Algoma Central Corporation (TSX: ALC) announced today that it has doubled its investment in the FureBear joint venture and will build four more climate-friendly Class 1A 17,999 DWT dual-fuel tank trucks with partner Furetank AB ( “Furetank”) from Sweden, bringing the total investment to eight vessels. Algoma owns 50% of the joint venture.

“In our strategic plan, we have worked to find sustainable areas to grow our business and deploy capital to the highest and best uses,” said Gregg Ruhl, President and CEO of Algoma. “This investment allows us to further diversify Algoma’s asset base and geographic catchment areas in a segment we know well and with partners who share our values,” concluded Mr. Ruhl.

Vinga ship series

“The expansion of our investment in FureBear with Algoma is great news,” said Lars Höglund, CEO of Furetank. “This is further recognition of the environmental benefits and innovative design of our Vinga series. I look forward to realizing these benefits with our partner and working together to meet the need for modern and efficient tonnage in the markets we serve,” concluded Mr. Höglund.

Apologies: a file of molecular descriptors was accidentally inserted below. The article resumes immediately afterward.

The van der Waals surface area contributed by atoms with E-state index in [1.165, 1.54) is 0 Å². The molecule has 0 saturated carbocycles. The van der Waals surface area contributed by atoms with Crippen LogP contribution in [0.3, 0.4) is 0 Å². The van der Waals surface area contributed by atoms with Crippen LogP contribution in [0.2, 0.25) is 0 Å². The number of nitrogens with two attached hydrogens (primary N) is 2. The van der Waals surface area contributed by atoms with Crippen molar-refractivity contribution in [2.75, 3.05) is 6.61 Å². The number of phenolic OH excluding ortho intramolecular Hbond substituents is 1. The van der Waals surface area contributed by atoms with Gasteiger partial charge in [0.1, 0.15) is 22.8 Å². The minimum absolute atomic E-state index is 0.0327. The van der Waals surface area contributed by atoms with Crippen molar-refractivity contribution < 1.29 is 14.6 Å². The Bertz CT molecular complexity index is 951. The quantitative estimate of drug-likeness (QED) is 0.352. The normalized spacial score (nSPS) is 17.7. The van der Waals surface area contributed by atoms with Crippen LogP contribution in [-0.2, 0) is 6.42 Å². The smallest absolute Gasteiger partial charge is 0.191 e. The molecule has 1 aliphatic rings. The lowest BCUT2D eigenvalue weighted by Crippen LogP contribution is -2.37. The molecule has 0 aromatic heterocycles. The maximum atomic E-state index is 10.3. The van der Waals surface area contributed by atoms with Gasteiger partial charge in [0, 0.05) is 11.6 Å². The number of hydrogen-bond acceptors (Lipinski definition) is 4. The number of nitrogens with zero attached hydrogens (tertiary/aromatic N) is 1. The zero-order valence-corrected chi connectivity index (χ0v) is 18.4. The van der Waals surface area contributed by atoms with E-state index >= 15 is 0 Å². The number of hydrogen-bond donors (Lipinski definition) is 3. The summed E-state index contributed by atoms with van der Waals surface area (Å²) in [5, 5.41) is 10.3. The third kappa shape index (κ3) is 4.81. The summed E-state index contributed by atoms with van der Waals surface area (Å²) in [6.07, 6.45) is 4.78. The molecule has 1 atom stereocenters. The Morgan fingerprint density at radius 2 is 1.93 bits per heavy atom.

Like the initial order of four vessels, the additional vessels will be built at the China Merchants Jinling shipyard in Yangzhou, China, with delivery expected between 2023 and 2025. Two of the four vessels had already been ordered by Furetank in September and will be transferred to FureBear, and the other two ships were placed as new orders bringing the total number of Vinga series ships to 17. When completed, all eight FureBear ships will be integrated into the Gothia Tanker Alliance and will be operated by Furetank from from Gothenburg, Sweden. .

The Vinga Vessel series: technical specifications

Vinga vessels are designed with FKAB Marine Design and all are dual fuel capable and run on LNG/LBG or diesel and are also fully equipped for shore power. They are designed with a battery hybrid solution and several innovative features that reduce fuel and energy consumption, resulting in a considerable reduction in CO2, sulfur oxide, nitrogen oxide and particulate emissions. dangerous. The ships have achieved the best energy efficiency design index or EEDI value in their segment globally, which means they are the most energy efficient ships according to the International Maritime Organization (IMO).
Source: Algoma Central Corporation